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What kind of tests should I run to determine bottlenecks on my server? I'm trying to optimize so I can maintain heavy load spikes when they occur. I'm running Ubuntu in a LAMP environment.

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up vote 4 down vote accepted

I would recommend to first install a logging framework such as munin, so that you have a some data available on your base load and during the spikes on your server. Then, I would monitor the queries on your SQL server (especially the slow queries).

Using this information, you can already determine if how extraordinary these situations are or whether they simply add the last nail to a highly loaded machine and what happens, such as you are running out of RAM, certain processes are hammering the disk at times, or your CPU is the issue.

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I"m a little confused with Munan.... It says something about installing a node, giving the impression this should be on 2 machines.... is that right? – Webnet Nov 5 '10 at 20:23
Munin can monitor a number of machines, for example in a cluster. You can however install the munin server and client on the same machine. – Christian Nov 5 '10 at 20:25

This is a very broad question. To measure anything, first you need a baseline performance indicator. Install munin and munin-node and evaluate your baseline. collectd and the venerable SNMP are also options but not very user-friendly.

Think about your application. Is it database-heavy? Lots of IO? CPU (video encoding)? Perform some normal web application tasks and see where your bottlenecks even exist, first. Use other tools like siege, ab, or JMeter to automate these tasks.

After you have established some baseline metrics and breaking points, you can see where to improve. As stated, this is a broad question and therefore has a rather wide-spectrum answer:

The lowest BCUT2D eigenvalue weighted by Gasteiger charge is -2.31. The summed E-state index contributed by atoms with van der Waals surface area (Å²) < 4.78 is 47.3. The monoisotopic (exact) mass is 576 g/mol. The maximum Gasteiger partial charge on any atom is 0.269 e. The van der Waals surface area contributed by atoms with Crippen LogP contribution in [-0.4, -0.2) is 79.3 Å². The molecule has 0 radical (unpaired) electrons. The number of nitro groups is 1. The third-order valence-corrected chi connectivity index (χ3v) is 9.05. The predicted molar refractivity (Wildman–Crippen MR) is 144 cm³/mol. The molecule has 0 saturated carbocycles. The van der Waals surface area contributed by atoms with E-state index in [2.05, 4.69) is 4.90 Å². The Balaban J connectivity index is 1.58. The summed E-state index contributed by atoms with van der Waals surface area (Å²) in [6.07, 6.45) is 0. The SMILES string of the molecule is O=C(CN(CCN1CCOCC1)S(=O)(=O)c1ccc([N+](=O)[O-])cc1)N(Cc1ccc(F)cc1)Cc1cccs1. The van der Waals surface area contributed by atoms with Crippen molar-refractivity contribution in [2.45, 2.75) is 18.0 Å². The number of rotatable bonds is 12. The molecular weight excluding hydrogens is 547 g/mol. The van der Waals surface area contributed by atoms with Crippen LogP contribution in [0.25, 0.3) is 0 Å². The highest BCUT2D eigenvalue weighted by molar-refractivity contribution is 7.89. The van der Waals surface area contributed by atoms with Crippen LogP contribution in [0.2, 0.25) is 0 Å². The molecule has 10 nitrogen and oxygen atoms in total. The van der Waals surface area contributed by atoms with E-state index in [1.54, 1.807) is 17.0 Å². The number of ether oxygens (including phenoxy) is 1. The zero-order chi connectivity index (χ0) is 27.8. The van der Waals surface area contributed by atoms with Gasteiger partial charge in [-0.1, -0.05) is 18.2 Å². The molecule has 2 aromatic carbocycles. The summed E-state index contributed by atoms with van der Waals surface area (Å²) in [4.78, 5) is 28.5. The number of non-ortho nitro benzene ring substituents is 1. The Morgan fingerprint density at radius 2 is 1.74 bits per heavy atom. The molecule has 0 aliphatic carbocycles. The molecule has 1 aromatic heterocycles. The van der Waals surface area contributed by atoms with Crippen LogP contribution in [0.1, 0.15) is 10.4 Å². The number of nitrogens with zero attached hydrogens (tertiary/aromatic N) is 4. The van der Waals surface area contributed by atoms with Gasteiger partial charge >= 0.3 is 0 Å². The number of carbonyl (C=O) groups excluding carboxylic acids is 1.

• I/O bound: Are you hitting the database needlessly? What's your query cache look like? Do you need to optimize for writes or reads? Do you need a separate DB server?

  • Memory bound: Assuming you're not database-I/O bound and have got as much as you can in memory, is your dataset too large for available memory? What is the cache hit rate? Are you using a separate cache framework like memcached?

  • CPU bound: Is your application able to take advantage of multiple cores/workers? Do you suffer from thread lock or contention issues? Consider using a lightweight webserver like nginx instead of Apache, or a reverse proxy setup. There may also be relevant sysctl.conf (kernel) parameters you can change.

  • Network bound: highly unlikely at this stage of the game.

Other points and considerations:

  • Some quick optimization on your DB can be done with

  • Try and simulate real traffic as closely as possible (replaying access logs is a good start).

  • If you ever hit the swap area on disk in a production DB setting, you are in for a world of hurt.

tl;dr Graph everything you think is relevant, hit your server hard, tune, repeat.

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What I have found best is to perform a capacity analysis before deployment. However there is a really great article on exactly what you are looking for, I hope this helps.

1) Track MySQL Queries taking over a second 2) Monitor PHP Memory Usage & Log Apache Delivery Times 3) Log PHP Errors 4) Take Snapshots at an OS Level

I'd also like to add JMeter into this.

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Steps 2 and 4 there get pretty complicated for my level of administration. My httpd.conf is completely empty so I'm not sure what I'd be missing with setting up this customLog stuff. – Webnet Nov 5 '10 at 20:42

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